(Plus GDW’s “1942”)
By Mitch Freedman
If you’re anything like me, you have already gone through most of the games on your shelves, looking for ones that you can play solitaire.
Not just the board games that are easy to reach, but the other ones – old games that are buried on a basement shelf, or on the floor under your bed, in that out-of-the-way storage space where you packed them in a carton – too good to throw away but not likely to be a lot of fun either.
When I did my search, some old games surprised me. I found one, called simply “1942,” that focuses on Japan’s opening attacks across the Pacific after Pearl Harbor.
Put out by Game Designer’s Workshop a long, long time ago, the simple-looking game uses just 120 counters to show Japan’s initial attacks in Burma, Malaya, Sarawak, the Philippine Islands, Java…well, you get the idea.
The first time I played it, I got it all wrong. The second time, I almost figured out why. The third time, I realized the game was really well-done. It doesn’t talk much about supply in the rules, but it shows just how dependent the Japanese were on transports they didn’t have, and shows why they spent so much time getting control of ports.
What does this have to do with “Candyland”?
Well, just as “1942″ is driven by a set of unforgiving rules that determine how the game will turn out, “Candyland” – which has only a few rules and a really simple action sequence – can show just how gamers can impose some really interesting things on some simple actions.
Think of it as a blank slate where demented gamers can impose their own rules to improve the game. You know, a pinch of supply requirements, some weather chart roles, a battle chart that favors only overwhelming attacks.
Yep, and “Candyland” doesn’t need any of those things. But, let’s just have some fun with it. A friend of mine once said that once you buy a game, you can make any rules you like.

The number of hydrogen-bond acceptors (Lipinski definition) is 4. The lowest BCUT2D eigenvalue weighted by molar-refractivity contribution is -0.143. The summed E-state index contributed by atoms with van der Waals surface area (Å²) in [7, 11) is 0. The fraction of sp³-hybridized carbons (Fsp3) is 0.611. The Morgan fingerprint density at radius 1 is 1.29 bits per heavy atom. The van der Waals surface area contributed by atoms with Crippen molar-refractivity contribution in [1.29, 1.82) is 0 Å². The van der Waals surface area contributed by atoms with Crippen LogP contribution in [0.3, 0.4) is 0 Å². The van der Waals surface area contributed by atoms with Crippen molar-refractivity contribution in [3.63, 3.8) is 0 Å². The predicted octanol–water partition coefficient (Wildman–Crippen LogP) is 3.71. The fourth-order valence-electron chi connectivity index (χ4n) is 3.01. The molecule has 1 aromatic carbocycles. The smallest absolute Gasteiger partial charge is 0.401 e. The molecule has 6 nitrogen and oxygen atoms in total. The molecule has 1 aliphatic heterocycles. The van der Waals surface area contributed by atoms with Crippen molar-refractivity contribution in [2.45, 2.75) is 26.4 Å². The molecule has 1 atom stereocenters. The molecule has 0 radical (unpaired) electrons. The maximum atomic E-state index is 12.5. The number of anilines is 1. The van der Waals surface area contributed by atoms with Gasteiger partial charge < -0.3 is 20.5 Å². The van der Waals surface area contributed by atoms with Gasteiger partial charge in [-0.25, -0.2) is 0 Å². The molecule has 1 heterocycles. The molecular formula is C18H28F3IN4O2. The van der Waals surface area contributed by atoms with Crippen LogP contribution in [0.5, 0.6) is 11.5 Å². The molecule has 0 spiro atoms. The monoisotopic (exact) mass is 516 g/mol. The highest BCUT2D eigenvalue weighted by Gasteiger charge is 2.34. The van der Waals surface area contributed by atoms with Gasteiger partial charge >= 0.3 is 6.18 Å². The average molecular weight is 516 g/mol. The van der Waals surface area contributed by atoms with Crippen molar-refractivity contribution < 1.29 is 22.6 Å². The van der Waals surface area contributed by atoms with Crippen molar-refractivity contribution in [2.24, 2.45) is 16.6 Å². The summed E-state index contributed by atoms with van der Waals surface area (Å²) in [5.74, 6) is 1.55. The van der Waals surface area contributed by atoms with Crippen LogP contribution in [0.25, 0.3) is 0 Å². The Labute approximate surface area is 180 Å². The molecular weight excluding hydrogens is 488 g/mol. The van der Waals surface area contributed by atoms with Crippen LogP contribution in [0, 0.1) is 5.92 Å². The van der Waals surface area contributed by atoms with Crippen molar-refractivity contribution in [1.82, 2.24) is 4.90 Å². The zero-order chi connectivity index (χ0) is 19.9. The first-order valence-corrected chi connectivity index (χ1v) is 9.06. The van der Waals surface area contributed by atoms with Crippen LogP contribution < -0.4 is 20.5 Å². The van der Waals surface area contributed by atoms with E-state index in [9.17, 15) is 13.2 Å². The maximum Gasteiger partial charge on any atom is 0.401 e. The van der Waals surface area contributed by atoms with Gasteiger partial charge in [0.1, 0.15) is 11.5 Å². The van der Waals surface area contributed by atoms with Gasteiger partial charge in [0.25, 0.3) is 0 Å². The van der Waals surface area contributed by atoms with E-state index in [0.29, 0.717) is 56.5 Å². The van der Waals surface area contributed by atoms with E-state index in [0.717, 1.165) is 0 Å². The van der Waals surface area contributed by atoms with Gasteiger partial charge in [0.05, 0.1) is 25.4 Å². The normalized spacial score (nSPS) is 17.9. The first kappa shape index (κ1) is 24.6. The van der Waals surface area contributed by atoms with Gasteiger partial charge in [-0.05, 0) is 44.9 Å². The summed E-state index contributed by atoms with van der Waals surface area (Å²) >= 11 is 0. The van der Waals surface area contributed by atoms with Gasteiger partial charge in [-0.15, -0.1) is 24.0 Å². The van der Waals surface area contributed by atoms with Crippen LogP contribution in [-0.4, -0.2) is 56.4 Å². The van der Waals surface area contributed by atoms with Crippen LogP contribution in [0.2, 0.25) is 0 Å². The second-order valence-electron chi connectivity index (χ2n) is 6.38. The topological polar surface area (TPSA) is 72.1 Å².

Now, everyone should remember “Candyland”. It’s probably the first game a lot of us ever played.
There is a deck of cards, most of which have a single colored square on them. Some of the rest have two colored squares. A few have pictures.
Players have to go down a colored path of red, blue, green, orange, purple, and yellow spaces to get to Candyland castle. First one there wins the game.
Now there are just a few rules. Players can share a space. You get a picture card and you go to that picture’s square on the rambling path. Stop on a lickerish splotch and you are stuck for one turn. Young children can ignore a picture card that would make them go back.
And it works perfectly. But, is there any strategy to it?
Well, it is a game designed for children who can’t yet read or write – it was actually designed by a woman named Eleanor Abbott while she was recovering from polio, and play tested by the children also recovering from polio in the same hospital. You might look her up, the game’s history is fascinating.
Anyway, we need not get stuck on game details like why Mister Mint was replaced by the Duke of Swirl in a later edition. It’s been updated a lot over the years.
What makes it a fine platform to look at game strategy is how we might turn something as simple as “Candyland” into a game fit for wargamers.
Just think – all you do is go around the board. But, what if you could risk something so you never had to go back if you get a bad picture card. Would you give up one turn or two? And what would the game really charge for that kind of insurance? Giving up a single turn early in is no big deal, but it could be critical near the end of the game.
Charge more for the path near the Castle? Maybe.
And what if you could attack another player? There are no weapons in Candyland, of course, but what if you could give up one of your turns to make another player lose two or three turns if they land on a certain color – say blue or yellow – in their next two moves.
You could make a chart, or go for three colors losing one turn instead of one color losing three turns.
Ah, the wheels keep turning. Maybe we could add a six-sided die, and if you roll a 6 you go twice? Or a 1 and you lose your turn. What if we declared orange to be difficult terrain, and if you pull another orange card while on an orange space you can’t move.
Well, this clearly shows the insanity that gamers can sink to when they are left alone. And how easy it is to justify making things just a little more complicated – to be more realistic, of course.
It also shows how little things can have a big impact on a game.
Just like the Japanese supply problems do in “1942″. Which, of course, is what happened in the real war.
Just don’t ask me to re-design “Checkers.”